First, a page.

David Lonsdale, Director of the Scottish Retail Consortium, echoed the FSB's point.

"The First Minister should make economic growth the government's paramount priority. It's axiomatic an expanding economy is good for living standards, job prospects, and government revenues," he said.

"Central to this should be a growth plan that eases the regulatory burden."

The problem with removing "red tape" is that some sectors of the economy believe the Scottish Government has been responsible for adding to it – and – never mind removing it – has plans to add more.

From 2014, until March last year Mr Swinney was the Deputy First Minister, while from 2020 to last Spring, Ms Forbes was finance secretary (latterly on maternity leave) - and as such they were two of the main people responsible for government policy.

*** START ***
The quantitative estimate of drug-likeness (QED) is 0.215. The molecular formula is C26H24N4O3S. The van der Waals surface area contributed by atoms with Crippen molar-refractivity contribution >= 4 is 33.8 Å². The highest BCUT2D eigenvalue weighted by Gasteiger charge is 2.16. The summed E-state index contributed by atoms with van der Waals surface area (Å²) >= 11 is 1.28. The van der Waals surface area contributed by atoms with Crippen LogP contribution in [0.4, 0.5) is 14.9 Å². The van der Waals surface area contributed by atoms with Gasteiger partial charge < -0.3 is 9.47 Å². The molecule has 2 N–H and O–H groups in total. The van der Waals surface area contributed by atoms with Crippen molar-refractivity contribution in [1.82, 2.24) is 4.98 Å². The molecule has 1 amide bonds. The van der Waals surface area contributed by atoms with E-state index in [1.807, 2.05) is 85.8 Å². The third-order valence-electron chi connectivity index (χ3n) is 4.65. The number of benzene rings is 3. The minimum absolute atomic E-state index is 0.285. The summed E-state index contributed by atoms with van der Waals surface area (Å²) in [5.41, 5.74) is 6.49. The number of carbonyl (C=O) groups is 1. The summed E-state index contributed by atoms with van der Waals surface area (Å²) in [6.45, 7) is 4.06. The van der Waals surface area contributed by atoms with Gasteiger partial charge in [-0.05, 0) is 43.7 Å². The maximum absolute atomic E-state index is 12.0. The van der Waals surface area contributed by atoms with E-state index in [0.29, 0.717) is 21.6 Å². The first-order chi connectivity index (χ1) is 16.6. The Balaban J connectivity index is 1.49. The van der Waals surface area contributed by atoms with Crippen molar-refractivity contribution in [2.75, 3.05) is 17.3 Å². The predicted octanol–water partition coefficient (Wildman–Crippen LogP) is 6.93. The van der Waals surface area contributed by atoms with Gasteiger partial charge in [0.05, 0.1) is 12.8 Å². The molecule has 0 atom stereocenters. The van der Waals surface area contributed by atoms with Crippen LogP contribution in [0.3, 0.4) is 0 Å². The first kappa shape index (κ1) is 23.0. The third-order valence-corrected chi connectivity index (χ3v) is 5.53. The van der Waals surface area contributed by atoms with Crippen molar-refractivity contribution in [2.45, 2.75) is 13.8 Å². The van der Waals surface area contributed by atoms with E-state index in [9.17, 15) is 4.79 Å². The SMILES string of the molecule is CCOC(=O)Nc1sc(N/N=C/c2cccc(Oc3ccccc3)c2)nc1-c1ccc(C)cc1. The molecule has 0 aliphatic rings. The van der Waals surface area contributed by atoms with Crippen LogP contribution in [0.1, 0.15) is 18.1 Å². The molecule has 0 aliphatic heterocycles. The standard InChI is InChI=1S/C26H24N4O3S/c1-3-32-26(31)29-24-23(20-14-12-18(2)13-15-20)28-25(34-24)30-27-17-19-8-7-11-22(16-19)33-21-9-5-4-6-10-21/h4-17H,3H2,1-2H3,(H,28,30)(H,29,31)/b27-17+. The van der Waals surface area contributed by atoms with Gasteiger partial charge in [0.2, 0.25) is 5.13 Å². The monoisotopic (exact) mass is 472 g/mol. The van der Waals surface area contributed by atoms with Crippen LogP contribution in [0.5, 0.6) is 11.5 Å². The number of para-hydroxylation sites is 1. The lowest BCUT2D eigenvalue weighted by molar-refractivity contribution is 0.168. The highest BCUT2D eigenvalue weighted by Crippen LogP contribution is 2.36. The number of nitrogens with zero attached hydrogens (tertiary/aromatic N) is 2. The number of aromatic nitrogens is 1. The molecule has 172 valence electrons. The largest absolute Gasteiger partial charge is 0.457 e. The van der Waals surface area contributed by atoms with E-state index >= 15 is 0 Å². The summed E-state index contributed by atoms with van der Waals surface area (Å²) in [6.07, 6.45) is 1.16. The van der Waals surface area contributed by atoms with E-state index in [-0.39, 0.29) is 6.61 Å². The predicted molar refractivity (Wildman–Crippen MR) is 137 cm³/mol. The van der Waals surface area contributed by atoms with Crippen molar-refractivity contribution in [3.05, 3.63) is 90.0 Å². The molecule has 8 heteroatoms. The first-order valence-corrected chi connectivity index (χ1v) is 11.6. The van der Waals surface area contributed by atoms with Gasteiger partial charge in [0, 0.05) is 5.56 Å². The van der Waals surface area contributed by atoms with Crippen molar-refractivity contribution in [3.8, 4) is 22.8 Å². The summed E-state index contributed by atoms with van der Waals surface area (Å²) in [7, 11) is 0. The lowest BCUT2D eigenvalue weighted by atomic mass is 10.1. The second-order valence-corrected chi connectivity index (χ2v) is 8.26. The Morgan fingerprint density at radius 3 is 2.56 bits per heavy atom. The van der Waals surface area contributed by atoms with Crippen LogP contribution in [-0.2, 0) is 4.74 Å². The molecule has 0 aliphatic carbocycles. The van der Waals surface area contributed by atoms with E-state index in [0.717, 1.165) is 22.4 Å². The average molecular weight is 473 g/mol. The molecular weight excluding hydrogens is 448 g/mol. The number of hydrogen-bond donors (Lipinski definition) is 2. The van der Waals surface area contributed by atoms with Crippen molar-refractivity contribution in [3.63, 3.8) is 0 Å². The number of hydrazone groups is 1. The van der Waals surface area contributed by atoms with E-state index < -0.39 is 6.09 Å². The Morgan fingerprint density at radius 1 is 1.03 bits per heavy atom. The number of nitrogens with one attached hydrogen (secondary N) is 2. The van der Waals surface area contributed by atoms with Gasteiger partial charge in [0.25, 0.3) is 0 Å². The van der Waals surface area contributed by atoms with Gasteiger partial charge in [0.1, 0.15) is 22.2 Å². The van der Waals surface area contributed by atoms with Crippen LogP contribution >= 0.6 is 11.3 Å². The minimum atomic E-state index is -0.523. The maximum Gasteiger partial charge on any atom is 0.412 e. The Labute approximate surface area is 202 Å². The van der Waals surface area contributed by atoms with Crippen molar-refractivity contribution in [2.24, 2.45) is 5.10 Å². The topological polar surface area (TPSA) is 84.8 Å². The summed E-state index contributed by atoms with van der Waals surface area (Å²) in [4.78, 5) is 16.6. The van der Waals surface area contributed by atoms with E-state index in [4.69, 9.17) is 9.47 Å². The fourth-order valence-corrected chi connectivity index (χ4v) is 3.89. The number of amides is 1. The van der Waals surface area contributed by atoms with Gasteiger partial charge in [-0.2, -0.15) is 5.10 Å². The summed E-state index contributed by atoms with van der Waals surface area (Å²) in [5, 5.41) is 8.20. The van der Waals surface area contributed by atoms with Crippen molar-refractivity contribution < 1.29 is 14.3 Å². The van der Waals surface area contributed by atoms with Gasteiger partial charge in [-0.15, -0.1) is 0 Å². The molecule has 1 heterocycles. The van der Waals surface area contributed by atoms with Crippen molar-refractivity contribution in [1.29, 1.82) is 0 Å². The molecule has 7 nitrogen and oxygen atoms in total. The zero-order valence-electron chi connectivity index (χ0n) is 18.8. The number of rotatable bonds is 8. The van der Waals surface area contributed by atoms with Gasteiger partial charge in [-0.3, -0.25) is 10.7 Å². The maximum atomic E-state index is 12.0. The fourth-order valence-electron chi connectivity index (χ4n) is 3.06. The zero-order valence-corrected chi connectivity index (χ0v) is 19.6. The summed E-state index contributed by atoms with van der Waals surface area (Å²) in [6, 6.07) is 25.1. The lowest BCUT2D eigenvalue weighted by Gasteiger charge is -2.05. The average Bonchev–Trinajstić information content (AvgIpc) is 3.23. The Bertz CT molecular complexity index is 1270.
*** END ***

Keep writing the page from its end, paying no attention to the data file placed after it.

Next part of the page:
For up until now anyway, regulations on some enterprises were regarded by ministers as primarily measures to protect against some harms.

For instance, take the short term let (STL) licensing rules brought in by the Scottish Government last year.

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The law requires everyone such as bed and breakfast owners and others who lets out holiday accommodation to have a licence or face a ban and fine of up to £2,500.

It was brought in to ensure safety standards were in place in holiday lets, and to help tackle the proliferation of Airbnb properties blamed by some on reduced housing supply for local people – especially in STL hot spots such as Edinburgh – and also with an increase in anti-social behaviour.